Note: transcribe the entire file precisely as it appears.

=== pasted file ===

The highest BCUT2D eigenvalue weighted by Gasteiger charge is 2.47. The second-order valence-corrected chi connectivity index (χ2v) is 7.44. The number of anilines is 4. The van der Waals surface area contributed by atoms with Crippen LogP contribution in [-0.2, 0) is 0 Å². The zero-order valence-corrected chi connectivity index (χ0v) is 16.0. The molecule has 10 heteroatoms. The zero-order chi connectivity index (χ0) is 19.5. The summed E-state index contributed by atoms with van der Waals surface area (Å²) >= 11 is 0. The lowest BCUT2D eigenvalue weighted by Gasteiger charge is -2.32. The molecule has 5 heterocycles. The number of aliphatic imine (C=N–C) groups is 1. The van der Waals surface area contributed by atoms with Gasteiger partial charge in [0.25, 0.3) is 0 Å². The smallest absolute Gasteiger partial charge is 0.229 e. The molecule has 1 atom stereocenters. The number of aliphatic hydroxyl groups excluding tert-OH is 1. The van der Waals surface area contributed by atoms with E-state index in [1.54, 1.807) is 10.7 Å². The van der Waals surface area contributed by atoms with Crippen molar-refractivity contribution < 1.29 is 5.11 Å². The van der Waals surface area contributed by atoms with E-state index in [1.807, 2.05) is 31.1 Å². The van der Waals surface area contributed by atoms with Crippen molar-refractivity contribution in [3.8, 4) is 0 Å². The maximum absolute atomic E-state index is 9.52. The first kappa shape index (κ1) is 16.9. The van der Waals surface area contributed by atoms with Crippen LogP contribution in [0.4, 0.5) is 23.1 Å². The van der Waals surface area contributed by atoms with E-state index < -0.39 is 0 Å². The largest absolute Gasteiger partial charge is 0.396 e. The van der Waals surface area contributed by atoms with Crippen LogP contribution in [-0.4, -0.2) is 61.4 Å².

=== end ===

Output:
The highest BCUT2D eigenvalue weighted by Gasteiger charge is 2.47. The second-order valence-corrected chi connectivity index (χ2v) is 7.44. The number of anilines is 4. The van der Waals surface area contributed by atoms with Crippen LogP contribution in [-0.2, 0) is 0 Å². The zero-order valence-corrected chi connectivity index (χ0v) is 16.0. The molecule has 10 heteroatoms. The zero-order chi connectivity index (χ0) is 19.5. The summed E-state index contributed by atoms with van der Waals surface area (Å²) >= 11 is 0. The lowest BCUT2D eigenvalue weighted by Gasteiger charge is -2.32. The molecule has 5 heterocycles. The number of aliphatic imine (C=N–C) groups is 1. The van der Waals surface area contributed by atoms with Gasteiger partial charge in [0.25, 0.3) is 0 Å². The smallest absolute Gasteiger partial charge is 0.229 e. The molecule has 1 atom stereocenters. The number of aliphatic hydroxyl groups excluding tert-OH is 1. The van der Waals surface area contributed by atoms with E-state index in [1.54, 1.807) is 10.7 Å². The van der Waals surface area contributed by atoms with Crippen molar-refractivity contribution < 1.29 is 5.11 Å². The van der Waals surface area contributed by atoms with E-state index in [1.807, 2.05) is 31.1 Å². The van der Waals surface area contributed by atoms with Crippen molar-refractivity contribution in [3.8, 4) is 0 Å². The maximum absolute atomic E-state index is 9.52. The first kappa shape index (κ1) is 16.9. The van der Waals surface area contributed by atoms with Crippen LogP contribution in [0.4, 0.5) is 23.1 Å². The van der Waals surface area contributed by atoms with E-state index < -0.39 is 0 Å². The largest absolute Gasteiger partial charge is 0.396 e. The van der Waals surface area contributed by atoms with Crippen LogP contribution in [-0.4, -0.2) is 61.4 Å².